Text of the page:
Nor is it the first 2019 film to succeed along these lines: In many ways Ford v. Ferrari reminded me of Quentin Tarantino's Once Upon a Time…in Hollywood, another ruminative, distinctive, period film constructed around the friendship of two middle-aged men played by movie stars with shine to spare. Both are movies about time and permanence, and both manage to extract a surprising amount of cinematic enjoyment out of long, luxurious shots of their leading men driving gorgeous old cars, backlit by the fading light of California sunsets. 

These two films are far better than most of their competition, but they are not exceptions that prove a rule. The end-of-year release calendar is packed with ambitious non-superhero films aimed at adults: Knives Out, The Report, Dark Waters, 1917, Uncut Gems, Richard Jewell, just to name a few. It's true, of course, that there's also a new Star Wars film and a sequel to Frozen on the way, and it is a foregone conclusion that both will do outsized business at the box office. But alternatives exist; indeed, they account for the vast majority of theatrical releases. Of the 758 films released theatrically last year, just 10 were Disney films. Just three were made by Marvel. 

It is worth noting, too, that Mangold's two previous films—The Wolverine and Logan—were about a superhero drawn from the world of Marvel comics. Like many of Mangold's other films, they were both elegiac and stylish, somber depictions of a man dealing with age and rage. Although they were produced by Fox and not set in the Marvel Cinematic Universe, they were demonstrations of the ways that superhero movies, at their best, can do all the things that Scorsese wants cinema to do.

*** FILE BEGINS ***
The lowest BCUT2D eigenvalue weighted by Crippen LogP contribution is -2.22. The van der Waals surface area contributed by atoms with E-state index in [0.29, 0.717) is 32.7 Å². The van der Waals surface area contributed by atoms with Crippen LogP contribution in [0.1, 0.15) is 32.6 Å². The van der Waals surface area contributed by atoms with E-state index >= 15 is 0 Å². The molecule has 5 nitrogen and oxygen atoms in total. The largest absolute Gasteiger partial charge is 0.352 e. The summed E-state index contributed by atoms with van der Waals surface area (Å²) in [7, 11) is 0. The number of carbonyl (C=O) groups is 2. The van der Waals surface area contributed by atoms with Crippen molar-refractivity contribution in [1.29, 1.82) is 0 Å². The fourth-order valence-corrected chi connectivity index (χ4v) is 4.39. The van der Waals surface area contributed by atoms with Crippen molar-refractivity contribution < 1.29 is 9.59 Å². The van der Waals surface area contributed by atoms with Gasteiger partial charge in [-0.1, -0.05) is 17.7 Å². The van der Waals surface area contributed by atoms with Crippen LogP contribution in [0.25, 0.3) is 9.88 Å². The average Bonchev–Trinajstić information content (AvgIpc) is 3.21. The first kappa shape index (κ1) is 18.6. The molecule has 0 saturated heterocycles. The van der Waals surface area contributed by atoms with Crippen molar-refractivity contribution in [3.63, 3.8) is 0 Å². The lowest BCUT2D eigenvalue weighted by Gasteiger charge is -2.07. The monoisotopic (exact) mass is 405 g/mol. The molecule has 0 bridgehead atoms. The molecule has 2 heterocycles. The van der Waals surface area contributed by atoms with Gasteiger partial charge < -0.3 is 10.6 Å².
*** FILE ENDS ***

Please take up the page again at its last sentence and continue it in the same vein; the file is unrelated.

In many ways, I am sympathetic to Scorsese's concerns about the sameness of studio filmmaking, about the way risk-aversion drives choices about which stories get told and how, and about how the rise of streaming services affect big-screen theatrical viewing. 

Yet as a recent Hollywood Reporter roundtable of movie studio heads makes clear, it's only because of a spend-happy streaming service that Scorsese's new film—a three and a half hour movie starring a trio of actors in their 70s that cost nearly $200 million to make—was made at all. Without Netflix, which is often positioned as one of the biggest threats to theatrical viewing, it's quite possible the movie would never have gotten a greenlight. The new, weird era of streaming and superhero movies isn't perfect, and certainly isn't beyond criticism or complaint. But it isn't destroying the cinema that Scorsese loves; it is, thank goodness, ensuring that it continues to exist. 

NEXT: Georgia Prosecutors Seized a Crab Shack Over Gambling Charges. A State Supreme Court Ruling Could Decide the Fate of Gaming in the State.

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  1. Suderman your Adderall dose is too low.

  2. Wait. It’s a good movie, but Matt Damon is in it? That’s contradictory.

    1. The Martian was great, but they had the sense to strand him on his own planet.

  3. Ok, I think this finishes off the need to talk any more about Scorsese and his speech, which was a blatant attempt to take a shot at Disney, who is opening a streaming service that competes with his employer, Netflix.

    While I dig the movie review, the business side of the streaming industry is the most interesting thing in this article to me. 5 Years ago, people were saying that Netflix had blown up the publisher/distributor monopoly on content. But now we are entering this weird phase where we have a thousand channels of content and have to pay for each one. One of the keys here is that Streaming Platforms used to be a competitive advantage, but they are now a commodity. Behind the scenes, a couple of video CDNs are powering all these streaming services, which has allowed all these producers get into the distribution game. And at the TV, it is trivial to build a user client that can plug in any of these players for a custom lineup for the customer.